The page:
The basic services component provides an allocation for every poor household in a municipality to cover the cost of providing a package of free basic water
, sanitation, and energy and refuse removal.
So when the African National Congress (ANC) promised Free Basic Water to all after winning the country's first all-race election in 1994, the world took notice.
Undeterred, in July 2001, the Department of Water Affairs announced a Free Basic Water policy that promised every citizen 25 liters (6 gallons) of water per day.
The High Court also held that South Africa's free basic water
policy, which theoretically provides 25 liters of water per person per day for free, was inadequate to fulfill the constitutionally guaranteed right to water.
41) Under Kasrils' command, and in line with a campaign promise made during the municipal elections of December 2000, the government's Free Basic Water (FBW) policy was formalised in DWAF's Free Basic Water Implementation Strategy Document (Version 1) in May 2001.
In the words of the architect of Durban's Free Basic Water policy, Neil Macleod: 'During 1998, the new Council assessed the system in operation and it became apparent that the amount of money that was collected by the Council for the water supply was in fact equivalent to or less than the costs of administering the collection of the amounts from the relevant communities' (45).
The contradictions associated with the partial Free Basic Water commitment, along with poverty and popular resistance (and potential legal obligations to supply even poor customers), together mean that there have been no new South African water commercialisations since 2001.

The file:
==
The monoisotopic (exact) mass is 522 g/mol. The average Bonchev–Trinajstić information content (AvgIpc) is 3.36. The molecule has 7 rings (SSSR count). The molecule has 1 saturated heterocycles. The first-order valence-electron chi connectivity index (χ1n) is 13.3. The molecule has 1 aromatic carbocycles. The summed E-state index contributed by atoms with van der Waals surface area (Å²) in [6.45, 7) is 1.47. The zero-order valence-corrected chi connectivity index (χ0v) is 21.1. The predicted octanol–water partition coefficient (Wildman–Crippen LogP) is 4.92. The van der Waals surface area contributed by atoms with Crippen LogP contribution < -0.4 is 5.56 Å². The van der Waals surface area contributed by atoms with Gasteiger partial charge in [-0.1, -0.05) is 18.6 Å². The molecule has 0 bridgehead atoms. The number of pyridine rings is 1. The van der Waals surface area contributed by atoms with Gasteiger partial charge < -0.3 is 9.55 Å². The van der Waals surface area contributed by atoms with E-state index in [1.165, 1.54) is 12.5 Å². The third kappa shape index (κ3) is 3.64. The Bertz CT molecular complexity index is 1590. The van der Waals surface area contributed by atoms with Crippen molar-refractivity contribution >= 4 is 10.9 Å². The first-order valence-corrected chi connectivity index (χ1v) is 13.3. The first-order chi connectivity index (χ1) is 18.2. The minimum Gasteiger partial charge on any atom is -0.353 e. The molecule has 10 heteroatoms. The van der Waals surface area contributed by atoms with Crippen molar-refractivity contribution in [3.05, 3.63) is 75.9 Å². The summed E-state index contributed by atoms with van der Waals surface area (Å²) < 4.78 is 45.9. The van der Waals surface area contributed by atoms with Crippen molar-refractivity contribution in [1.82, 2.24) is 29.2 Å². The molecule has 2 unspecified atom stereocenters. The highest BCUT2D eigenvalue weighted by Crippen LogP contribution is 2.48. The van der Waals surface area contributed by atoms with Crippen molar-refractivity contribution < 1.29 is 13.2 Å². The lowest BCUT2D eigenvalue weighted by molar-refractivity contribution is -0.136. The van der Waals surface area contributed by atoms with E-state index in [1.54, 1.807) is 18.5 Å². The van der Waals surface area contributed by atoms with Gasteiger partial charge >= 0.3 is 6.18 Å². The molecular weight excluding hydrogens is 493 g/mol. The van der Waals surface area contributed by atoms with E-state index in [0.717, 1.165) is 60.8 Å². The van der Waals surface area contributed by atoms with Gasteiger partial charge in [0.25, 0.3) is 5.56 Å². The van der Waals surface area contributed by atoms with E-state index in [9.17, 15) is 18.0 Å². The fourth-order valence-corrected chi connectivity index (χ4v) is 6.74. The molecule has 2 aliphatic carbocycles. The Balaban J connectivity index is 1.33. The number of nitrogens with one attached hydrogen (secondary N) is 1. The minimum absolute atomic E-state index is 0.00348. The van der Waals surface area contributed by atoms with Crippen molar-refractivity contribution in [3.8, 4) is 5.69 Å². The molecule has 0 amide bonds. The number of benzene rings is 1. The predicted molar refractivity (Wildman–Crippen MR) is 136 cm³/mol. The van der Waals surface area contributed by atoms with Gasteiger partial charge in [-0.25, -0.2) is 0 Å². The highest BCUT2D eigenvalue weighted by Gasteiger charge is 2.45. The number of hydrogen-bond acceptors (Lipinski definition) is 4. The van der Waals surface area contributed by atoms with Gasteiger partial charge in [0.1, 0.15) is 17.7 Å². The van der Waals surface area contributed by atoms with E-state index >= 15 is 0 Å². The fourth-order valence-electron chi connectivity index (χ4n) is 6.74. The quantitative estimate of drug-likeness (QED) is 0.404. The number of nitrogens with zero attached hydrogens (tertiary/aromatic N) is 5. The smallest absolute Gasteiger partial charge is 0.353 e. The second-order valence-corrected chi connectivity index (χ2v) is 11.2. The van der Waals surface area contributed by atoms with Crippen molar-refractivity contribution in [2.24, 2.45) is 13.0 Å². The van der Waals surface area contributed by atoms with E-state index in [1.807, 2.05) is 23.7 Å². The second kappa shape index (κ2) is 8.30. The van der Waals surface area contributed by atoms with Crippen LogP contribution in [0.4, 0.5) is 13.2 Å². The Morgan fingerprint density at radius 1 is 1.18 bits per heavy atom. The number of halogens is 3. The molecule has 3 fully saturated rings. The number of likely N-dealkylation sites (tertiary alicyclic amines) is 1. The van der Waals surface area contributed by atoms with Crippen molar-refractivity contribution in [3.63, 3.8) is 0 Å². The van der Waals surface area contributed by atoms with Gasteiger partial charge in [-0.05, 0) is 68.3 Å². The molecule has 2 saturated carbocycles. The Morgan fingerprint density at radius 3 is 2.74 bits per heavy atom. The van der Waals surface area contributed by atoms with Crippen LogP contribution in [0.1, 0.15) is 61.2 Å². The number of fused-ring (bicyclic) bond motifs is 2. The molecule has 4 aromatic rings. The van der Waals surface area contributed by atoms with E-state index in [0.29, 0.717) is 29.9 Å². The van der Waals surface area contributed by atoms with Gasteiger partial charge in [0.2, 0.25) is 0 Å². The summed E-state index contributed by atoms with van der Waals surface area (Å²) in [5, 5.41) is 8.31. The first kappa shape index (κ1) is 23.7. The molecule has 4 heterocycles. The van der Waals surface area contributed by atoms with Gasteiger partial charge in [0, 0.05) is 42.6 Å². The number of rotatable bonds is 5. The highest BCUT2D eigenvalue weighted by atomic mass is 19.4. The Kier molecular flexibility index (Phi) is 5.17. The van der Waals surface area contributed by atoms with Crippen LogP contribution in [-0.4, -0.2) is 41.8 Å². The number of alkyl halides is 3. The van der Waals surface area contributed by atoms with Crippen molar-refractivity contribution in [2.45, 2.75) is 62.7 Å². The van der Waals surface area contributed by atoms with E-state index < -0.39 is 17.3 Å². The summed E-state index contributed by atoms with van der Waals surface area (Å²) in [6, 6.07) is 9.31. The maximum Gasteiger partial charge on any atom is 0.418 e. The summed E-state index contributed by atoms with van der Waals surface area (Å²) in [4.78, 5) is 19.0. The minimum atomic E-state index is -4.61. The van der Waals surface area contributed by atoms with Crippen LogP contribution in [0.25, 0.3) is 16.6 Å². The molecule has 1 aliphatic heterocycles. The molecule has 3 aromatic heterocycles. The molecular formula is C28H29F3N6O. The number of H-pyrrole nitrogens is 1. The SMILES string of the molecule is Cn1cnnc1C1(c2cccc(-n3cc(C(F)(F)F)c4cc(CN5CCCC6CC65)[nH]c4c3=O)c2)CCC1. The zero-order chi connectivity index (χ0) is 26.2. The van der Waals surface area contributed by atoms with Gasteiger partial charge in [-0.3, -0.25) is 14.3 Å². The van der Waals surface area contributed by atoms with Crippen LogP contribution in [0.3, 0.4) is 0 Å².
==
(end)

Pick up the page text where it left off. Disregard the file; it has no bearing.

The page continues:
Other chapters examine South Africa's housing and free basic water
Sewer treatment plants were also upgraded in Vryburg, Bloemhof, Schweitzer-Reneke, Christiana and free basic water
and management of water supply provision implemented in Naledi, Mausa and Lekwa Teemane Local Municipalities and provision of oxidation ponds in Amalia, Ganyesa,Bray and Tosca.
The judgment in the Mazibuko case already mentioned above in regard to prepayment metres is also relevant in this context because the second main issue raised in the case is the amount of water supplied as free basic water and because the Court has dealt with the minimum core approach in much detail.
They requested the Court to order the water services provider to supply a free basic water supply of 50 litres per person per day (Mazibuko judgment at Para.
The City of Johannesburg was ordered to provide 50 litres per person per day of free basic water.